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[News] Bizarre Zoom conversations amuse the Internet

With social distancing, many formerly in-person meetings are now held on Zoom and other video conferencing services. As a result, obscure meetings and other unusual happenings can sometimes take the spotlight.

One such occasion was a recent parish council meeting in Handforth, Cheshire that got out of hand before it had really even started. The goings-on struck a chord with a number of people, not least of whom is Andrew Lloyd Webber, who crafted a song in tribute to one of the participants in that meeting, Jackie Weaver. 

In other wacky Zoom news, everyone is talking about the Texas lawyer who appeared in a court case on Zoom as a cat. Rod Ponton was using his secretary’s computer, and little did he know that someone had turned on a filter that altered his appearance. As he noted on CNN, Ponton hoped everyone could have “a little chuckle at his expense.” Given that just the original YouTube video from the 394th District Court of Texas has had over 5 million views since February 9, we suspect a great many people have appreciated the mishap.

If you’re looking to adopt the cat persona, you may be out of luck. According to the BBC, the filter uses software called “Live Cam Avatar” that was preinstalled on Dell laptops many years ago. However, Zoom has its own filters, and you can download Snapchat app “Snap Camera” to add even more options.

Our recommendation: if you use filters, be sure to turn them off before appearing in front of a judge. 

In other news

  • Hackers try to poison drinking water. Hackers gained access to the computers of a water treatment plant in Oldsmar, Florida, a town of 15,000 just outside Tampa. They attempted to change the amount of sodium hydroxide added to the water from a small amount (used to alter the pH to make the water less corrosive) to an amount drastically larger that could have had terrible consequences. Fortunately, a plant worker noticed the alteration and was able to adjust things before anything could affect the town’s drinking water supply.
  • Favicons as tracking devices? Gizmodo reports that researchers have been able to alter favicons (the miniature logo that websites use in browser tabs) to assign tracking codes to site visitors. Gizmodo notes that such codes could be harder to detect or remove if users wish not to have their website traffic tracked by unknown third-parties. Researchers recommend that all browsers consider updating the way they cache favicon information to prevent these activities in the future.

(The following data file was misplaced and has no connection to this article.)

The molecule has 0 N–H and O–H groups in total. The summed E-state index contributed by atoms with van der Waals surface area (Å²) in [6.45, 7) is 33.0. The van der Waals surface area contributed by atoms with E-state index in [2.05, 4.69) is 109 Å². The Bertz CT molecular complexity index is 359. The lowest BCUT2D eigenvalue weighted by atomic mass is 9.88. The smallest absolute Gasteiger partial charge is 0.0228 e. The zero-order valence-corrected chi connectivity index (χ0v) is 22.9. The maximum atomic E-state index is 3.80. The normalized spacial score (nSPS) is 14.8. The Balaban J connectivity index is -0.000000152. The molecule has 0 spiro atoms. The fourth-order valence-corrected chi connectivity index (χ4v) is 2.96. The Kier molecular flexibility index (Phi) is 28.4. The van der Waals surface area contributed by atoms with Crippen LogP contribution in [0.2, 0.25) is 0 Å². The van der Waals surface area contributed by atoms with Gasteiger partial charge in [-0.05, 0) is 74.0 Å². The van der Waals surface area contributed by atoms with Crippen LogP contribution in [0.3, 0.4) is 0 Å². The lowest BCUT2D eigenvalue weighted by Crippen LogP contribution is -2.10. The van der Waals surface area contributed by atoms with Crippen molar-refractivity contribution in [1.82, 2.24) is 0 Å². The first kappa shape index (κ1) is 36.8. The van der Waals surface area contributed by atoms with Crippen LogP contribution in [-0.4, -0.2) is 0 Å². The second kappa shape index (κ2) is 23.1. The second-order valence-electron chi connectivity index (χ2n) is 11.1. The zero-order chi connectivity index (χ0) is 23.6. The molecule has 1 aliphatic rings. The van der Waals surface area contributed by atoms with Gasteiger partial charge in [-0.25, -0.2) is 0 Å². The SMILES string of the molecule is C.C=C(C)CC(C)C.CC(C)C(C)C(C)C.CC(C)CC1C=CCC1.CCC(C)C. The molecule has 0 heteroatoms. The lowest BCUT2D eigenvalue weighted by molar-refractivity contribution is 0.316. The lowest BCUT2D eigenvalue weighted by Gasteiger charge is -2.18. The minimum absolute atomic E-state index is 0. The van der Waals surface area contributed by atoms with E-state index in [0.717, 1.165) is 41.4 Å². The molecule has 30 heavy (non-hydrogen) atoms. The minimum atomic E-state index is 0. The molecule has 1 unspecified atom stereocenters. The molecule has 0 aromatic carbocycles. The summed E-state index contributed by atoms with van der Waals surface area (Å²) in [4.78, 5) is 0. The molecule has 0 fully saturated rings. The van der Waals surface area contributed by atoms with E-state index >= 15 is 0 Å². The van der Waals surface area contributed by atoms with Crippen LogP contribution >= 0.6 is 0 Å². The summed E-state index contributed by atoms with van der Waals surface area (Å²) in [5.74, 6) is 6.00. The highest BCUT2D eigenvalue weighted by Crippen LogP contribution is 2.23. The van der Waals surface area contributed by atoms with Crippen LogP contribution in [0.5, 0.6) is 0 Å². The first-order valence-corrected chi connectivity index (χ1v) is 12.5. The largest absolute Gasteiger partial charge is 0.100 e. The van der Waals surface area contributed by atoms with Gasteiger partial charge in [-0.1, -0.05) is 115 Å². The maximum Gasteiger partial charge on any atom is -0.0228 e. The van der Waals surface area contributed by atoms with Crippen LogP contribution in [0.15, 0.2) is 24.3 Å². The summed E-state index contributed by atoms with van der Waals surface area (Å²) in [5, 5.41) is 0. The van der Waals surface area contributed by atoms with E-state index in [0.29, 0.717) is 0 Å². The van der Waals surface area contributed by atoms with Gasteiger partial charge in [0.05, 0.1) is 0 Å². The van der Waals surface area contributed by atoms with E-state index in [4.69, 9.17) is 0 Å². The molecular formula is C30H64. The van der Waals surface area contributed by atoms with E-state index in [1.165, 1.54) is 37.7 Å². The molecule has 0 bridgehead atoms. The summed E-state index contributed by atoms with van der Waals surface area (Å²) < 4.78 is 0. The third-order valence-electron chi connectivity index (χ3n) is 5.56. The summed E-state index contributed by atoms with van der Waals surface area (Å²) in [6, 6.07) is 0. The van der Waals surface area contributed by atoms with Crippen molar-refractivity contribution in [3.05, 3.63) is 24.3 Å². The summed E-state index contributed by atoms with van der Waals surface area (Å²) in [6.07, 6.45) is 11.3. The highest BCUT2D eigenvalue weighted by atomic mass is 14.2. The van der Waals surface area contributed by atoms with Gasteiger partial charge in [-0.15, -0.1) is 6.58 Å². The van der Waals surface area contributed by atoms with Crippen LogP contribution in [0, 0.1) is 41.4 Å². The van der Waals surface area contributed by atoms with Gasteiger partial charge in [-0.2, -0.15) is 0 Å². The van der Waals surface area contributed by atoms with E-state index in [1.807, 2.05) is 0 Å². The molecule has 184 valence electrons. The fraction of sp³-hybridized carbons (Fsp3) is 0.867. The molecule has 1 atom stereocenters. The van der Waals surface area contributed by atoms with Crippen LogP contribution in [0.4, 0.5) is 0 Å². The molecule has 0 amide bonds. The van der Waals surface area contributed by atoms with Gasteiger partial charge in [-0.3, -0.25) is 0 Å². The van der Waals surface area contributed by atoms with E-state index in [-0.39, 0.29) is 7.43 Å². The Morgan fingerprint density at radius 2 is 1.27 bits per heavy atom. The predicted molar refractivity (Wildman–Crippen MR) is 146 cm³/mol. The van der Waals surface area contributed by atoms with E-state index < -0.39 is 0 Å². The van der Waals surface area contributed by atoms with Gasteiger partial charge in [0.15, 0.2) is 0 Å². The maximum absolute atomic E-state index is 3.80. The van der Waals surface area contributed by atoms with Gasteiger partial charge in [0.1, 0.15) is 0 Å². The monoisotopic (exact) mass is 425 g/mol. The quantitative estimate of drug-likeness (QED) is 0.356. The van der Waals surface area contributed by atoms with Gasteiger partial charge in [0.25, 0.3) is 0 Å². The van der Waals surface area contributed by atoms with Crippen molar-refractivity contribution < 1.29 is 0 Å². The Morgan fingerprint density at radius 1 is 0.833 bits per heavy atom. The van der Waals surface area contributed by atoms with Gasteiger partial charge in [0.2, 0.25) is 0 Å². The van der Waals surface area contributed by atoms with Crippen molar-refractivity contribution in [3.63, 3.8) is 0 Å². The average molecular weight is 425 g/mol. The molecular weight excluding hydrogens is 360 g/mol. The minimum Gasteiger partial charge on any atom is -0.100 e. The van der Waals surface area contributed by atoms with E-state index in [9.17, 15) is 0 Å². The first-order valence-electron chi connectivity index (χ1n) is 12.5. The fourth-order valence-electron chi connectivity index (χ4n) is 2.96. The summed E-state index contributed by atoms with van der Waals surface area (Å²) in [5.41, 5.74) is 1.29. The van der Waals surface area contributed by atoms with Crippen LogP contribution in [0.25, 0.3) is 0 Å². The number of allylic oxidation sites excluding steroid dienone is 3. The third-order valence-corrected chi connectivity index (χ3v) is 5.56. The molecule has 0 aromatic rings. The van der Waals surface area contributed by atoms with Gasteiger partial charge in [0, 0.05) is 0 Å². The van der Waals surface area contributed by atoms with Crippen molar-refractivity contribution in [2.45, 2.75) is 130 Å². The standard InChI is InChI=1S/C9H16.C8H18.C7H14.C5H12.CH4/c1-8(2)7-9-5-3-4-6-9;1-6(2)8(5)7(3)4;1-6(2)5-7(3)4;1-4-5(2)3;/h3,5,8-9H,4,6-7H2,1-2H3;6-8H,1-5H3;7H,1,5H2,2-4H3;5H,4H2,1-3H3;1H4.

• What if tech companies could start their own towns? The Nevada governor supports legislation that would allow tech companies to create autonomous “Innovation Zones” with their own governments. The companies would gain the ability to impose taxes, create school districts, and more. Mic reports that the legislation, currently in draft form, would encourage tech firms to come to Nevada to take advantage of what would be an incredibly corporate-friendly policy. 
  • Update Chrome immediately. Google released a new update to the Chrome browser on February 5. It patches a critical zero-day vulnerability that may be connected to a hack coming out of North Korea. If you haven’t already updated Chrome in the past week, Gizmodo recommends you do it now. To check if a new version is available, go to the Chrome menu > About Google Chrome.

Tip of the week

Last week we reported that the Google Chrome extension The Great Suspender had been pulled due to malware concerns. Reddit users explained a (tedious) method of recapturing those links, while fellow writer Michelle Nickolaisen and ZDNet have suggested some alternatives.

If you try any of these options (or already use one), we would love to hear your feedback in the comments. 

  • The Great Discarder Suspend tabs to reduce chrome memory usage. Uses chrome’s native tab discarding.
  • Tabs Outliner -Suspend tabs to reduce chrome memory usage. Uses chrome’s native tab discarding.
  • Session Buddy – Manage Browser Tabs and Bookmarks with Ease
  • Tab Wrangler – Automatically closes inactive tabs and makes it easy to get them back
  • One Tab – Save up to 95% memory and reduce tab clutter
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Jackie Dana

Jackie has been writing since childhood. As the Namecheap blog’s content manager and regular contributor, she loves bringing helpful information about technology and business to our customers. In her free time, she enjoys drinking copious amounts of black tea, writing novels, and wrangling a gang of four-legged miscreants. More articles written by Jackie.

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